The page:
Feline infectious peritonitis
Unregistered compounds GS-441524 and GC376 not approved for use by the APVMA
On 3 September 2020, the Australian Pesticides and Veterinary Medicines Authority (the APVMA) issued information advising that unregistered compounds GS-441524 and GC376, which are reportedly being used to treat cases of feline infectious peritonitis, are not approved for use by the APVMA. No manufacturing facilities are licensed by the APVMA to produce these compounds for use in animals.
Cat owners seeking unregistered products to treat their pets may result in unsafe or ineffective veterinary chemical products being supplied. This poses a risk to pets.
The unlawful importation of unregistered veterinary chemicals is an offence which can be subject to fines between $1,998 and $166,500, as well as civil or criminal penalties.
The APVMA works with a number of agencies and regulators, including the Australian Border Force, to detect importation of unregistered veterinary products. Where veterinarians in Victoria commit suspected offences, the APVMA will notify the Veterinary Practitioners Registration Board of Victoria (VPRBV) and may take further enforcement action.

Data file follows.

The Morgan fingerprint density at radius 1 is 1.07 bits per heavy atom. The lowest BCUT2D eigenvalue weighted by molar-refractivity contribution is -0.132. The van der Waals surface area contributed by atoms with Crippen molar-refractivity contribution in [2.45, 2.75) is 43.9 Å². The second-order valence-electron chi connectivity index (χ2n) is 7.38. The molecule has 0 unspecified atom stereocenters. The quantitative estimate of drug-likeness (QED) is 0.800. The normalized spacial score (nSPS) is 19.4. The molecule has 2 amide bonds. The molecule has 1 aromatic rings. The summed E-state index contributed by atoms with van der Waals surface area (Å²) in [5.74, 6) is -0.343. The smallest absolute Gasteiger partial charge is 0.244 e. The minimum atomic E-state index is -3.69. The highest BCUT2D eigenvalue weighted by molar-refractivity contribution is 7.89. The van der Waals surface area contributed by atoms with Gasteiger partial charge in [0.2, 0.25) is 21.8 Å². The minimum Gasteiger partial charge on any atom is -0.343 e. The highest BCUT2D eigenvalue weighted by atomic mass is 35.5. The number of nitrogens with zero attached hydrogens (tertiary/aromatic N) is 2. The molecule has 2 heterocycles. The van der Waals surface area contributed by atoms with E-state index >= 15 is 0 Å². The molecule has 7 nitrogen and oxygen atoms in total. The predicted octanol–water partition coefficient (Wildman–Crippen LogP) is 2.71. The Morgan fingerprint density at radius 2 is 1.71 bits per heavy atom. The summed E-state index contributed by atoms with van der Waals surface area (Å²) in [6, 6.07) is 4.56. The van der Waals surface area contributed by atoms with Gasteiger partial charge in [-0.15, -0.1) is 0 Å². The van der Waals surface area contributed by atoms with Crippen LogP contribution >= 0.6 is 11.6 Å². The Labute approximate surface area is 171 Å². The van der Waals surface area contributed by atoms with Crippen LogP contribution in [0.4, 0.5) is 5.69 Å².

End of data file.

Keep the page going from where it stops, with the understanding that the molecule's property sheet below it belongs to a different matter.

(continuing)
Consent process for importing an unregistered veterinary product
A registered veterinarian may apply for consent to import when they have examined an animal that is under their direct care, if as treating veterinarian they consider the use of an unregistered veterinary product is indicated over the use of an available registered product. Veterinarians remain responsible for complying with the relevant laws in their State or Territory.
The APVMA is an administering authority for the consent to import, although other importation approvals may be required depending on the product. The following form can be downloaded from the APVMA website and submitted via email to [email protected]: Application to consent to import unregistered veterinary products to be supplied and/or used under veterinary prescription.
Further information about importing veterinary chemical products and the APVMA’s compliance responsibilities is available on the APVMA website. Any enquiries about import consent for veterinary products can be directed to the APVMA Case Management and Administration Unit on +61 2 6770 2300 or [email protected].
Veterinary practitioners must comply with relevant VPRBV guidelines
Victorian veterinarians are reminded of their obligations under VPRBV statutory Guideline 6, Supply and use of drugs, scheduled drugs and other medications in veterinary practice
. This guideline includes the statement:
- 'Under section 13(1)(a) of the Drugs Poisons and Controlled Substances Act 1981, registered veterinary practitioners are authorised to obtain, possess, use, or supply most drugs and poisons for the lawful practice of their profession, i.e. for the veterinary treatment of animals under their care.'